A harem of takhi (Equus ferus przewalskii) was observed during introduction to the Hustain Nuruu Steppe Reserve of Mongolia between 1992 and 1996. The goals were to examine whether the harem exhibited significant behavioural synchrony, whether release had an effect on time budget, and what the implications might be regarding acclimatization to the wild. Behaviours were scan sampled every 10 min between 06:00 and 22:00 h, twice before release, twice immediately after release, and twice 2 years after reintroduction. Time budgets were constructed from these data. Considerable behavioural synchrony was evidenced both before and after release. Crepuscular grazing and midday resting were typical, regardless of the date relative to release. Upon release, the amount of time spent moving doubled for all age classes. It is suggested that this increase resulted from exploration. The amount of time spent grazing and standing remained unchanged; the increased amount of time spent moving came at the expense of resting. Two years later, the horses still spent more time moving than when captive. Somewhat less time was spent grazing, although the difference was not significant. More time was spent resting in 1996 than immediately after release. These time budgets provide evidence of successful acclimatization to the wild. Trekking between favoured sites could account for the persistent increase in time spent moving, with concomitantly less time needed to meet nutritional needs by grazing and more time available for resting. Housing captive takhi in large enclosures is evidently insufficient to permit the amount of movement exhibited by this wild harem. The time budget of the 1- and 2-year-olds was more similar to that of adults than foals, indicating approaching adulthood. That 1- and 2-year-olds were nursed, without loss of body condition by the dam, provided additional evidence that the takhi achieved excellent nutritional status in the wild.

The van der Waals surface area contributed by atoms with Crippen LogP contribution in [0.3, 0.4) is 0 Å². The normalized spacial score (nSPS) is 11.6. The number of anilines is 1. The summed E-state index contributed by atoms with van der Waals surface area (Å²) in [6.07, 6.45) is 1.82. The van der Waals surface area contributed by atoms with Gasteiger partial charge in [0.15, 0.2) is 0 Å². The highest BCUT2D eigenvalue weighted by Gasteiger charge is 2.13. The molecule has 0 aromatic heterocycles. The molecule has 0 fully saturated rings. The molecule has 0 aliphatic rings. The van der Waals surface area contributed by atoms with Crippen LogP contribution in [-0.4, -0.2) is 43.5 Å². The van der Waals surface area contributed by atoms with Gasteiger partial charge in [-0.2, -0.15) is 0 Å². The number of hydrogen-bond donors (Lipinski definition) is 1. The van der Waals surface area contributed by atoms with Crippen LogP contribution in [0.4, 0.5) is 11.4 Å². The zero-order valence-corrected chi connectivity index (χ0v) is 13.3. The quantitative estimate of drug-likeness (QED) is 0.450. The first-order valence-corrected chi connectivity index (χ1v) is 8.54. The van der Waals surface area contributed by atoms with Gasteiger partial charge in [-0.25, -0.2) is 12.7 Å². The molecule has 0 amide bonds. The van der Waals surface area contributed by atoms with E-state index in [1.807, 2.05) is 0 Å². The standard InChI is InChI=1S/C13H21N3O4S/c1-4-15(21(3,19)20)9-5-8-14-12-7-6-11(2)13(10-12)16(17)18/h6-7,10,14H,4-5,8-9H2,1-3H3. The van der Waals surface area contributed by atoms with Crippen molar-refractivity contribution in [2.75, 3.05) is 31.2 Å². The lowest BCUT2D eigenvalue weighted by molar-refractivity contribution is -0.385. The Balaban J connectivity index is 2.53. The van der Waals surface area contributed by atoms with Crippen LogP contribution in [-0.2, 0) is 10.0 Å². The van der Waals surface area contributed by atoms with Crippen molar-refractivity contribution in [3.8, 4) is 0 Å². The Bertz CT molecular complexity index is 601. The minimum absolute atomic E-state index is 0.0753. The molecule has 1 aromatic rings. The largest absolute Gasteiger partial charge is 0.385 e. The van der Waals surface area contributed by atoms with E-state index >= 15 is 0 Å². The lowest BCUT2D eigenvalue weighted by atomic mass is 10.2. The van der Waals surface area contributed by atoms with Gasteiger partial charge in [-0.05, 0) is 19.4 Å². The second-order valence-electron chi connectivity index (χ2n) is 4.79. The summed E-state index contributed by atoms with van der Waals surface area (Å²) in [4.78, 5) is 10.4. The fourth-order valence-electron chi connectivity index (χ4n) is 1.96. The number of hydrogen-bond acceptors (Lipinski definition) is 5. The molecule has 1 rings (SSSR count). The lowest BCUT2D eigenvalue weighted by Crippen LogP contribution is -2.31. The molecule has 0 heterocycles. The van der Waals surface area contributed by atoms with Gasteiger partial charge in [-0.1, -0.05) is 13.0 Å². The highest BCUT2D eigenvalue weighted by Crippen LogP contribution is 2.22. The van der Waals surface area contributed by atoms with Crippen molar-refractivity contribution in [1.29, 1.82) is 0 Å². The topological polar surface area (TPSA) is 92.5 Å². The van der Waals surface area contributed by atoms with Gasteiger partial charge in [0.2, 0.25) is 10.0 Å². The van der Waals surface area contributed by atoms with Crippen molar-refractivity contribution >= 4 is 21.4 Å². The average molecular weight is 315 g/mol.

|Publication Title||Applied Animal Behaviour Science|
|Author Address||Department of Biology, Washburn University, Topeka, KS 66621, USA. firstname.lastname@example.org|
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